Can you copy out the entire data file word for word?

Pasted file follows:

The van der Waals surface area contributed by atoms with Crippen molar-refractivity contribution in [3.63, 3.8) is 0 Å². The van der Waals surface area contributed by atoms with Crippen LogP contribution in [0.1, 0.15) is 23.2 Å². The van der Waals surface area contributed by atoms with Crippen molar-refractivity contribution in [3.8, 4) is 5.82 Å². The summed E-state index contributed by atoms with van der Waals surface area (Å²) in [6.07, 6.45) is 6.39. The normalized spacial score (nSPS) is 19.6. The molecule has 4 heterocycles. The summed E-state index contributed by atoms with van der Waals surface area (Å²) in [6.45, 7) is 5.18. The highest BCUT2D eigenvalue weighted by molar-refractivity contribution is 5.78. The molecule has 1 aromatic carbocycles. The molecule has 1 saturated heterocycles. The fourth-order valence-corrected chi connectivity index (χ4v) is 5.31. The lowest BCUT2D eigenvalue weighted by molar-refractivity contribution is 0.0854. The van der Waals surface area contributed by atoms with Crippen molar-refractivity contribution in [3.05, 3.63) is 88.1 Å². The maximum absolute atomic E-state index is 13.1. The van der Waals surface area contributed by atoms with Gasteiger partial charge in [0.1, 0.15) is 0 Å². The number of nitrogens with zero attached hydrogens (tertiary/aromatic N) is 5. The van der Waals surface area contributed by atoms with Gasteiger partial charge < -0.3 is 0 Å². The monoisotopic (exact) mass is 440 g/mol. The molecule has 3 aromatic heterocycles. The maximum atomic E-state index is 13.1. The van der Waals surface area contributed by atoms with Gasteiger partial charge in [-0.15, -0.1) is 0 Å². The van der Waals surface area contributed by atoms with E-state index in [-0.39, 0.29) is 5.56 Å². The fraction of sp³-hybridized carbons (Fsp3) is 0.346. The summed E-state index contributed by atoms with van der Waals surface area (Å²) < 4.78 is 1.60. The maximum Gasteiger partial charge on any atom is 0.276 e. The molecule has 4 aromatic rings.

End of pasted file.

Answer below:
The van der Waals surface area contributed by atoms with Crippen molar-refractivity contribution in [3.63, 3.8) is 0 Å². The van der Waals surface area contributed by atoms with Crippen LogP contribution in [0.1, 0.15) is 23.2 Å². The van der Waals surface area contributed by atoms with Crippen molar-refractivity contribution in [3.8, 4) is 5.82 Å². The summed E-state index contributed by atoms with van der Waals surface area (Å²) in [6.07, 6.45) is 6.39. The normalized spacial score (nSPS) is 19.6. The molecule has 4 heterocycles. The summed E-state index contributed by atoms with van der Waals surface area (Å²) in [6.45, 7) is 5.18. The highest BCUT2D eigenvalue weighted by molar-refractivity contribution is 5.78. The molecule has 1 aromatic carbocycles. The molecule has 1 saturated heterocycles. The fourth-order valence-corrected chi connectivity index (χ4v) is 5.31. The lowest BCUT2D eigenvalue weighted by molar-refractivity contribution is 0.0854. The van der Waals surface area contributed by atoms with Crippen molar-refractivity contribution in [3.05, 3.63) is 88.1 Å². The maximum absolute atomic E-state index is 13.1. The van der Waals surface area contributed by atoms with Gasteiger partial charge in [0.1, 0.15) is 0 Å². The number of nitrogens with zero attached hydrogens (tertiary/aromatic N) is 5. The van der Waals surface area contributed by atoms with Gasteiger partial charge < -0.3 is 0 Å². The monoisotopic (exact) mass is 440 g/mol. The molecule has 3 aromatic heterocycles. The maximum atomic E-state index is 13.1. The van der Waals surface area contributed by atoms with Gasteiger partial charge in [-0.15, -0.1) is 0 Å². The van der Waals surface area contributed by atoms with E-state index in [-0.39, 0.29) is 5.56 Å². The fraction of sp³-hybridized carbons (Fsp3) is 0.346. The summed E-state index contributed by atoms with van der Waals surface area (Å²) < 4.78 is 1.60. The maximum Gasteiger partial charge on any atom is 0.276 e. The molecule has 4 aromatic rings.